When I started writing, I never thought of building an audience. 

Now after a 7 years, people say that I am an ‘influencer’. I won’t lie and say I don’t like it. I do. 

We all want to be ‘famous’. 

Let’s face it. We may not always admit it, but being famous or receiving fame has a certain appeal to it. 

Fame is vastly appealing as the popular notion is that fame equals success. Who in the right mind wouldn’t want to be successful? It helps to feel less insignificant; like a big fish in a small pond. 

The craving for our (deserved) fame can be beneficial in more ways than one. 

We are ready to go beyond the expected, we can surprise ourselves and others with extraordinary ideas and measures. We might even go to lengths to make the world a better place. 

But what happens when the instinct for fame overpowers our goal in life? Is being famous the ultimate objective? And what happens when our standards drop or when it can cost us our values and ethics?

The problem with fame arises when we start seeing ourselves only with the eyes of others vs how we really see ourselves. It’s so easy to get lost in the admiration that others feel for you that we forget who we are and why we started doing what we intended to do in the first place. 

Warren Buffet has an interesting conundrum that he states to help you determine where fame stands for you –

“Would you rather be the world’s greatest lover, but have everyone think you’re the world’s worst lover? Or would you rather be the world’s worst lover but have everyone think you’re the world’s greatest lover?”

Depending on what you’re after, you’ll probably respond to the above question. But make no mistake. The idea that fame is success as immortality is an old one. 

But what good does it serve anyway?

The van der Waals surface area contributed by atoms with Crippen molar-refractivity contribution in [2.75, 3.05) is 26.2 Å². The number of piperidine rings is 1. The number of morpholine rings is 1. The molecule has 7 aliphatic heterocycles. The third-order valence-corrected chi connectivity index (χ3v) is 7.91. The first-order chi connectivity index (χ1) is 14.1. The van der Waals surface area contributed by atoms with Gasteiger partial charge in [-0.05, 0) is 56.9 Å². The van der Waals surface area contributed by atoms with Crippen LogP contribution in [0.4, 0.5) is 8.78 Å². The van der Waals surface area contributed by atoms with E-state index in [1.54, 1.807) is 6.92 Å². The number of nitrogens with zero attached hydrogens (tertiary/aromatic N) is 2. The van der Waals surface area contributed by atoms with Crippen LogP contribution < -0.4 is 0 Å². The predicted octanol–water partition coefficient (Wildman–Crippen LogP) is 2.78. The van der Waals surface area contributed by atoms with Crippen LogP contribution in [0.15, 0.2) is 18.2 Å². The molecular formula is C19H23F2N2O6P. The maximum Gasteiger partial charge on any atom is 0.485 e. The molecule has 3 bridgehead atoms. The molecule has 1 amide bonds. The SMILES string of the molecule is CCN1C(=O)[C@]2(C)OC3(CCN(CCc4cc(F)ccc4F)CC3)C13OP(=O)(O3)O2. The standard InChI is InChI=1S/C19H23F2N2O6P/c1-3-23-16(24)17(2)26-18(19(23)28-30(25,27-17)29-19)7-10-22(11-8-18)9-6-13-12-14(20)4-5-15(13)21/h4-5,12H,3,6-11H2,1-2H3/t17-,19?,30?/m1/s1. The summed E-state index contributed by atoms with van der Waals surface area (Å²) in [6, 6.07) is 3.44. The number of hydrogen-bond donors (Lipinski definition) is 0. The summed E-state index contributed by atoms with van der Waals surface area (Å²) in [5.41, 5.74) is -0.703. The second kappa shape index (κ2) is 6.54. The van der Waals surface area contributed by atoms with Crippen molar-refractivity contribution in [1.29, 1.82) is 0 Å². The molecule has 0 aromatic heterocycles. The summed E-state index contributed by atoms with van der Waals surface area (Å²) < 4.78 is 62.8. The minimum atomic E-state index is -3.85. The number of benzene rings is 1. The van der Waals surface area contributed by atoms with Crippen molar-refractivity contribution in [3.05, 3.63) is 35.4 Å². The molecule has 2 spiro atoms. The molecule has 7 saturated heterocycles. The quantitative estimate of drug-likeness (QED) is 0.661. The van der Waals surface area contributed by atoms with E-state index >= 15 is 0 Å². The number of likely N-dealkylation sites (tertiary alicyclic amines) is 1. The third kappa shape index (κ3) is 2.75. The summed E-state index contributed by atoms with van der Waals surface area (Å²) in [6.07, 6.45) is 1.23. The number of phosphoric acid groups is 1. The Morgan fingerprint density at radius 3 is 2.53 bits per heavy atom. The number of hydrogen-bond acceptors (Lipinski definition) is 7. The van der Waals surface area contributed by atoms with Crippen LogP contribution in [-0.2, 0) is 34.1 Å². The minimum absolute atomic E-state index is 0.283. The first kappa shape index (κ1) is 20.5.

Here are a few we can think of – when you are ‘famous’, no one will reject you. You won’t ever face any peril in life. No harm can come your way if you are famous. You will finally be taken seriously. You will be eternally happy. You’ll be the boss of you and others. 

It acts as a faux security blanket so that no harm comes your way. 

But here’s the problem. Fame cannot guarantee happiness, just as commitment doesn’t guarantee results. It may not even be enough to keep you safe – mentally or physically. 

So why is it that we crave fame? 

A universal to all dreams of fame is its merit in success. 

We act like fame is the key to happiness but we forget that famous people are unhappy too, we just don’t know it. 

As becoming famous has never been as easy as it is now, the reality gets blurred. When we see a famous influencer or a celebrity on social media, we forget that it’s just a projection and not real life. Just as we know that the movies and series we see are a work of fiction, we need to believe that their Instagram handles are a work of fiction as well. 

They might be famous, but they might not necessarily happy. And they are famous because they are good at something they do. They might be happy because they are good at something they do, not cause they are famous. 

There’s only one determinant of success, and that’s the passion for your craft. No one becomes the best at something because they crave fame. 

They become an expert for their obsession with their craft. And all of it takes time, perseverance, and discipline. 

Fame and success are then just by-products.

If you recall, I never intended to build an audience. I just wanted to work on my craft of writing. 

The engaged audience that I have now is just because of that.